How is calcium hydroxide produced from limestone?

Calcium hydroxide, also known as slaked lime or hydrated lime, is typically produced from limestone through a process called slaking. Here are the steps involved:

Quarrying: Limestone is extracted from quarries and transported to a processing plant.

cylindrical desulfurizer

Calcination: Limestone is heated to a high temperature (around 1000°C) in a lime kiln to produce calcium oxide (also known as quicklime). This process is called calcination and drives off carbon dioxide from the limestone, leaving behind calcium oxide.

Slaking: Quicklime is then mixed with water in a process called slaking. The water causes a chemical reaction that produces calcium hydroxide:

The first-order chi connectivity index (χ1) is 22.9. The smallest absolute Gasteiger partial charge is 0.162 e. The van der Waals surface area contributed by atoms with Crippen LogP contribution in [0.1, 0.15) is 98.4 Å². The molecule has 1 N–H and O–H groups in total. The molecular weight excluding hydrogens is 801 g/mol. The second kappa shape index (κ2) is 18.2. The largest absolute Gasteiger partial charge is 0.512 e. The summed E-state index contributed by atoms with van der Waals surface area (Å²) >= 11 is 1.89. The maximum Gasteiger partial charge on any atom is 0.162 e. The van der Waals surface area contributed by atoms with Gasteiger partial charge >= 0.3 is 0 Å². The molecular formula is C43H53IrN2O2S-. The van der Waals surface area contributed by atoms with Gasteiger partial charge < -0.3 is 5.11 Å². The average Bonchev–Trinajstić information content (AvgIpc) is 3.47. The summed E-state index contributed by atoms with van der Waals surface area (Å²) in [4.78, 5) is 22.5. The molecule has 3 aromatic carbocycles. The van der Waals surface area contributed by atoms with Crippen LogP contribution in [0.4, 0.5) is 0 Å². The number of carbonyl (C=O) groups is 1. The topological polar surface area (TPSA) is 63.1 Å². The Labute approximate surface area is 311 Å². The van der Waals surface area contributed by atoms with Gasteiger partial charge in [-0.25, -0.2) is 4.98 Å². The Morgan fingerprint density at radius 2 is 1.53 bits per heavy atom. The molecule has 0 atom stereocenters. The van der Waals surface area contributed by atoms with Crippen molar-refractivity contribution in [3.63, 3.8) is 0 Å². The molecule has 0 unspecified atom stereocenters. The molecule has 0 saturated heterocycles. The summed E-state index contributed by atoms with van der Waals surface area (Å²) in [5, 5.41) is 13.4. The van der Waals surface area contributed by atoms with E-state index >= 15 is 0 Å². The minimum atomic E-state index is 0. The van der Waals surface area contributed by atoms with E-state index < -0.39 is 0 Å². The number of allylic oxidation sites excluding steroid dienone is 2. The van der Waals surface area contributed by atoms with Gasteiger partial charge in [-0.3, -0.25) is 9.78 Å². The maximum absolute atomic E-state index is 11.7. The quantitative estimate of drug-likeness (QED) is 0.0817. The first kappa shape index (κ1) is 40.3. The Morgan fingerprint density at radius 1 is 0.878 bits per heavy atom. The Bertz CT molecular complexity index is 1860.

CaO + H2O → Ca(OH)2

Cylindrical calcium-based desulfurizer

The reaction is exothermic and produces a lot of heat.

Purification and Drying: The calcium hydroxide is then purified to remove impurities and excess water. This is typically done using a rotary kiln or a vertical kiln. The purified calcium hydroxide is then dried to remove any remaining moisture.

Calcium Hydroxide Adsorbent

Packaging and Storage: Finally, the calcium hydroxide is packaged and stored in bags or bulk containers until it is ready to be used.

Overall, the production of calcium hydroxide from limestone involves the use of high temperatures, water, and careful handling of the materials to ensure worker safety. The process is widely used in various industrial applications such as water treatment, construction, and agriculture.